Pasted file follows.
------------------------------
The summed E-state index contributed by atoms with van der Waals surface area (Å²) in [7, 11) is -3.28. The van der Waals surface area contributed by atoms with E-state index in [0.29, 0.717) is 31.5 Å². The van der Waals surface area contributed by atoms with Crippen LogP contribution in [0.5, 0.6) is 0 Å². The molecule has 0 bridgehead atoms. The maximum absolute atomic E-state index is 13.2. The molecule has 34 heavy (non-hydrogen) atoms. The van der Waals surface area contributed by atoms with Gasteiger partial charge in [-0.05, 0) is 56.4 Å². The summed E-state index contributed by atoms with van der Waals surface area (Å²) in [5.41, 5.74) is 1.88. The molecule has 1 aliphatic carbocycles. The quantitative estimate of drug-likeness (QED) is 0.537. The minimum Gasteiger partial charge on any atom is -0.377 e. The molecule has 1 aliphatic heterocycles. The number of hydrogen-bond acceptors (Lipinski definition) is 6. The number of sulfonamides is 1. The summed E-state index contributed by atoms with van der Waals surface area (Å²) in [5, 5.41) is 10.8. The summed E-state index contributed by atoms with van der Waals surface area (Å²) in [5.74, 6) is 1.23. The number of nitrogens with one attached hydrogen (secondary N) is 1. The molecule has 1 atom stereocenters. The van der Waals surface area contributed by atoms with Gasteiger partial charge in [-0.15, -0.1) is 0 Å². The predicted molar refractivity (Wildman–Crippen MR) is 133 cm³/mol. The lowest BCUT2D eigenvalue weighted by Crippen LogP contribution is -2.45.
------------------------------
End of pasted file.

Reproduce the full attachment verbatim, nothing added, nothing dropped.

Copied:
The summed E-state index contributed by atoms with van der Waals surface area (Å²) in [7, 11) is -3.28. The van der Waals surface area contributed by atoms with E-state index in [0.29, 0.717) is 31.5 Å². The van der Waals surface area contributed by atoms with Crippen LogP contribution in [0.5, 0.6) is 0 Å². The molecule has 0 bridgehead atoms. The maximum absolute atomic E-state index is 13.2. The molecule has 34 heavy (non-hydrogen) atoms. The van der Waals surface area contributed by atoms with Gasteiger partial charge in [-0.05, 0) is 56.4 Å². The summed E-state index contributed by atoms with van der Waals surface area (Å²) in [5.41, 5.74) is 1.88. The molecule has 1 aliphatic carbocycles. The quantitative estimate of drug-likeness (QED) is 0.537. The minimum Gasteiger partial charge on any atom is -0.377 e. The molecule has 1 aliphatic heterocycles. The number of hydrogen-bond acceptors (Lipinski definition) is 6. The number of sulfonamides is 1. The summed E-state index contributed by atoms with van der Waals surface area (Å²) in [5, 5.41) is 10.8. The summed E-state index contributed by atoms with van der Waals surface area (Å²) in [5.74, 6) is 1.23. The number of nitrogens with one attached hydrogen (secondary N) is 1. The molecule has 1 atom stereocenters. The van der Waals surface area contributed by atoms with Gasteiger partial charge in [-0.15, -0.1) is 0 Å². The predicted molar refractivity (Wildman–Crippen MR) is 133 cm³/mol. The lowest BCUT2D eigenvalue weighted by Crippen LogP contribution is -2.45.